The end is near. Three members of the Port of Astoria Commission on Tuesday night effectively handed out the suicide pills – taking steps that will cause the Port to enter a fatal downward spiral. By Wednesday morning, the commission lost its most competent, sober member, Ric Gerttula, who handed in his resignation.

By refusing to take up Pier 2 leases for Bornstein Seafoods and Da Yang Seafoods, Port commissioners immediately signaled to the state of Oregon that the Port will not be able to pay its debt. The leases to Bornstein and Da Yang were essential to keeping the Port solvent. This critical item had been in front of commissioners for months

Here is the fatal combination at the Port of Astoria. With Gerttula gone and Jack Bland ignored, the commission’s dysfunctional core rules. The Port has no permanent executive director. The Port’s loan repayment to the state is in jeopardy.

So where do we go from here?

The Port of Astoria needs to enter the equivalent of bankruptcy. It has happened to another Oregon port. The Port of Coos Bay went there in 1987 when Coos County voters agreed to a state proposal drafted by its state senator, Bill Bradbury. The vote carried by a margin of 71-29 percent, and the longshore union supported disestablishment. Under terms of this proposal, the Port of Coos Bay was disestablished and a new port was formed – the International Port of Coos Bay. It retained the same assets. But the governor appointed the new commission. That allowed the selection of experienced, competent talent from within as well as outside Coos County.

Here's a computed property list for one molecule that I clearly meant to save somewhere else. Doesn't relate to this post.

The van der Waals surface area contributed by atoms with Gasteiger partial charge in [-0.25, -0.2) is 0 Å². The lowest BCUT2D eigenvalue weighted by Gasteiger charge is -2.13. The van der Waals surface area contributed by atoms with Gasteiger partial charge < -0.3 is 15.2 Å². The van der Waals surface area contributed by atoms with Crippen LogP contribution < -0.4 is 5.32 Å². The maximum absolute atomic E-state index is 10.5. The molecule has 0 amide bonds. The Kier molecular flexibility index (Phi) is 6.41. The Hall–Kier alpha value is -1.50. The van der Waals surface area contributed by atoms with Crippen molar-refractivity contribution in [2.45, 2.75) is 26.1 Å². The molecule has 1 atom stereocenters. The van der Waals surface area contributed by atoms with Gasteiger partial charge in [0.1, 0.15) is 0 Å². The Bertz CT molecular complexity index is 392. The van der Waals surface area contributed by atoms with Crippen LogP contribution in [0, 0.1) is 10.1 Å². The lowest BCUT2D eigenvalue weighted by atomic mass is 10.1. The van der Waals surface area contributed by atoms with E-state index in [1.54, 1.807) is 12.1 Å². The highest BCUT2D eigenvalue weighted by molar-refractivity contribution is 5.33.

For Clatsop County to get from here to there will require fortitude from our most visible public leaders, who are the mayors. Mayors Mike Morgan of Cannon Beach and Don Larson of Seaside especially must speak up. Why them? South County has historically been ignored by the Port of Astoria. In the face of such utter incompetence, Morgan and Larson can do this county’s taxpayers a distinct favor by speaking the truth – that it’s time to end the Port’s compact with the voters.

It’s also time for the state Infrastructure Finance Authority to do what a private sector lender would do. Large public bureaucracies don’t like crisis, but that’s what we have here. And the state would send a very strange message to other ports around Oregon by enabling the calamity in Astoria.

We fool only ourselves by prolonging the foolishness and the financial agony at the Port of Astoria.

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